Tens of thousands of people from across Britain marched through central London on Sunday to stage aprotest against an official ban on hunting and highlight the needs of rural communities.
The main focus of the protest is opposition to a ban on huntingwith dogs in England and Wales, but a wide range of other grievances from rural communities are also being linked with the demonstration.
An extra 1,600 police were put on duty for the "Liberty and Livelihood" rally, which the British media billed as the largest civil liberties march the country has ever seen.
Police said the event, officially called the march for liberty and livelihood, is the biggest demonstration in the capital in recent years.
The marches have been organized by the Countryside Alliance, formed originally to oppose a ban on fox hunting and other forms of hunting with dogs.
The organization says it represents all rural people who feel their way of life is under threat. Richard Burge of the Countryside Alliance said the protesters had a wide range of concerns, including rural poverty, housing and policing.
The marchers carried placards reading that "freedom to choose" and "protecting flocks not fox". Among the numerous anti-Blair posters, one says "Blair: More of a threat to the countryside thanHitler or Saddam."
March organizers said they were hoping to draw attention to other grievances, including the decline of village shops and pubs and the lack of affordable housing in rural areas.
A demonstrator from Wales told Xinhua that "now the government bans hunting of fox, then they will ban shooting and later fishing." Another middle-aged farmer taking his wife and children in the march said that "we want to draw attention of the government to our concerns".
Also, supporters insist fox hunting is an inalienable right anda rural tradition which helps control countryside pests and provides thousands of jobs.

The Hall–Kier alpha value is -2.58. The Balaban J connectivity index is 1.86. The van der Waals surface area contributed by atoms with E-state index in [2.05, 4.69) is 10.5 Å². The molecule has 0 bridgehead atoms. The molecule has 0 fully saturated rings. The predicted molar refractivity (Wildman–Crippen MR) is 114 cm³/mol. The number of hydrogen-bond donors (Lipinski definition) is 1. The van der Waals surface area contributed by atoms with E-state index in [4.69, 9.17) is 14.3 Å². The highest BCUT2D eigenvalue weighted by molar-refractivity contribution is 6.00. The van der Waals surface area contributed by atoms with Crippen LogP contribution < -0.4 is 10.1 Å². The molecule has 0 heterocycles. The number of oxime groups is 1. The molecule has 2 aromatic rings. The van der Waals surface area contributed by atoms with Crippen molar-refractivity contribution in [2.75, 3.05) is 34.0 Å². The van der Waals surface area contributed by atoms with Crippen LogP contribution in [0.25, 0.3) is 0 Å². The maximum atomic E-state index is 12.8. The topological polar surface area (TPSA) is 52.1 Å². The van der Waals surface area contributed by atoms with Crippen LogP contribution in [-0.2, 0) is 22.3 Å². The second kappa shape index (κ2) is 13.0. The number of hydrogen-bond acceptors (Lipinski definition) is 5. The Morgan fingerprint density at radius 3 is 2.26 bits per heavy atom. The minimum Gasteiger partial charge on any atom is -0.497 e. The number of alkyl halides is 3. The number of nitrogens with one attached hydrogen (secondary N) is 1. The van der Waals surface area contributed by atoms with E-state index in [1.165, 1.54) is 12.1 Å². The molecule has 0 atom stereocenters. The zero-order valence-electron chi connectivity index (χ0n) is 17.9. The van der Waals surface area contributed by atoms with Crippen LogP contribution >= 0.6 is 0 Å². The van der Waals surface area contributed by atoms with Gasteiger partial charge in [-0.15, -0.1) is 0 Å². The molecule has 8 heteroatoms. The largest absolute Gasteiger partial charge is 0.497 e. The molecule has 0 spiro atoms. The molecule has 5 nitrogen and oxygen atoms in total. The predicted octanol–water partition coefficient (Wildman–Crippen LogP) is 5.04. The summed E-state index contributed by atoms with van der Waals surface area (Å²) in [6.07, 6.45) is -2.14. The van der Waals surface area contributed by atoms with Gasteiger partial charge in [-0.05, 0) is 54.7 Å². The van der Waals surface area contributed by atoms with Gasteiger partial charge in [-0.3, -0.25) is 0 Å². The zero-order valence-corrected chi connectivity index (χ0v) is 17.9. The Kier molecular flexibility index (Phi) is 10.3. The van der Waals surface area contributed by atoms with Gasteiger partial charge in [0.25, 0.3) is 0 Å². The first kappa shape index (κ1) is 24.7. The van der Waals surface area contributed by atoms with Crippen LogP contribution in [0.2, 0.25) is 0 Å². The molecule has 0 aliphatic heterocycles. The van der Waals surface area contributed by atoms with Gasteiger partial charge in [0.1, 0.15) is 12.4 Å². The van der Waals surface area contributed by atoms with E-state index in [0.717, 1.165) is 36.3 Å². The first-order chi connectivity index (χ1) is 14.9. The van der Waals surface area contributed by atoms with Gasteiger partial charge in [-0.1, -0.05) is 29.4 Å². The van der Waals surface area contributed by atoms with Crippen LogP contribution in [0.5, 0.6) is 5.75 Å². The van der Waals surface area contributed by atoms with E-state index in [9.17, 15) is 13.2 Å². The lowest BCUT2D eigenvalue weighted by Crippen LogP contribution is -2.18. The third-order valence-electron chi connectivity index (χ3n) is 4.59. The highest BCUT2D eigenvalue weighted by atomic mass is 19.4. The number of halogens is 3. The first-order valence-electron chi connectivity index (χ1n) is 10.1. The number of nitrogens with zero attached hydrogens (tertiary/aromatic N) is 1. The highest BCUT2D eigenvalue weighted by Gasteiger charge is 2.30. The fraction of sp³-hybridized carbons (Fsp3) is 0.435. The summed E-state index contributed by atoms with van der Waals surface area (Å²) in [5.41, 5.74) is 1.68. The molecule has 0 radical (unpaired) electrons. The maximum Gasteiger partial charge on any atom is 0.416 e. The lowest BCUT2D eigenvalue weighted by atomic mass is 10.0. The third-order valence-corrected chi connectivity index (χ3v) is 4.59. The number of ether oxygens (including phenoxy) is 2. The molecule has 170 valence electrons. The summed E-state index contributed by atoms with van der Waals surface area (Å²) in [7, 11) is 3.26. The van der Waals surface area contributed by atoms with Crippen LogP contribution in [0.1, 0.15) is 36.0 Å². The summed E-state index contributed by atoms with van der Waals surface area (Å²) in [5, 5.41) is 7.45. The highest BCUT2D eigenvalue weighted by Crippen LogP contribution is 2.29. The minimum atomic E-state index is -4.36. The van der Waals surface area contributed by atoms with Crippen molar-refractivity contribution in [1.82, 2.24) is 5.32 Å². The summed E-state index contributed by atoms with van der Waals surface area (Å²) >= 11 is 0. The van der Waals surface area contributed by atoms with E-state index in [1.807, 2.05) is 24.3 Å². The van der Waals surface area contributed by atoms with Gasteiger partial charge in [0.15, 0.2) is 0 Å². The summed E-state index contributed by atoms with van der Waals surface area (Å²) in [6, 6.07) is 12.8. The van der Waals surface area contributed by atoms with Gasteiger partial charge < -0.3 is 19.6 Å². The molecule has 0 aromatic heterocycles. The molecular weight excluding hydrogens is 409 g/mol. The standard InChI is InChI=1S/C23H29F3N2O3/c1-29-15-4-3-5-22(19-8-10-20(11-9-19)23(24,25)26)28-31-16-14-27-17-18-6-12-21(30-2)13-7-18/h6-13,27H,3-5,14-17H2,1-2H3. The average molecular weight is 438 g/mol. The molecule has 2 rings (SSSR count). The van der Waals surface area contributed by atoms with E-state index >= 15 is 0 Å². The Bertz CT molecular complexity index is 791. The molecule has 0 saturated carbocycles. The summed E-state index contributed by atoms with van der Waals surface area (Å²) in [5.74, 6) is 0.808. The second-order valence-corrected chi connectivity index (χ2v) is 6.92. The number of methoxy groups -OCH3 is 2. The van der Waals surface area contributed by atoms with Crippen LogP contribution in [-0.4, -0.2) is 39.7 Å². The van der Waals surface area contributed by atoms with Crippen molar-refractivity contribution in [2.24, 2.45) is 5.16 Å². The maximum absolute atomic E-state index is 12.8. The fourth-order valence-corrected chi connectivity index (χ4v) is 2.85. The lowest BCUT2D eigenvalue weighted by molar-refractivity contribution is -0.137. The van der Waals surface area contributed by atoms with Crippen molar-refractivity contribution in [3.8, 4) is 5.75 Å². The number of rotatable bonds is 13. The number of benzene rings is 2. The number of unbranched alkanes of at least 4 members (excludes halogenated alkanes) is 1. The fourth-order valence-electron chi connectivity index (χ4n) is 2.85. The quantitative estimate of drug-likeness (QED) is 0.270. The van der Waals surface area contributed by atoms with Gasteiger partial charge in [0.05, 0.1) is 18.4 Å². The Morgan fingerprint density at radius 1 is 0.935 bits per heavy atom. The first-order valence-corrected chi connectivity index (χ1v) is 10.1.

The march is being supported by the National Farmers Union (NFU), which claims British farming is in danger of meltdown.
Half the marchers set off from Hyde Park in central London on, while the others began at nearby Blackfriars Bridge with the two groups merging along Whitehall before ending up in Parliament Square.
A big electronic counting board installed at the end of whitehall street showed more than 220,000 marchers passed the counting point at 1:00 GMT in the afternoon. Organizers said the march starting this morning would last about 8 hours.
The Countryside Alliance, which brought 285,000 people to the streets in 1998 in Britain's largest march of the 20th century, said Sunday's demonstration looked set to be even bigger.
Fox hunting is one of Britain's most bitter political issues, with a great number of country dwellers in favor of the activity but the majority of parliament and people in general against it.
A ban has proved elusive, however. Last year, the left-dominated House of Commons voted for it, but the House of Lords, rooted deeply in the land-owning aristocracy, rejected it.
In England and Wales, there are 318 registered hound packs, or hunts, most of which track fox, although hare, deer, mink and stagalso are hunted by dogs.
Downing Street and St James Palace declined to comment and Blair's official spokesman said: "The government continues to govern for the whole country, rural and urban alike."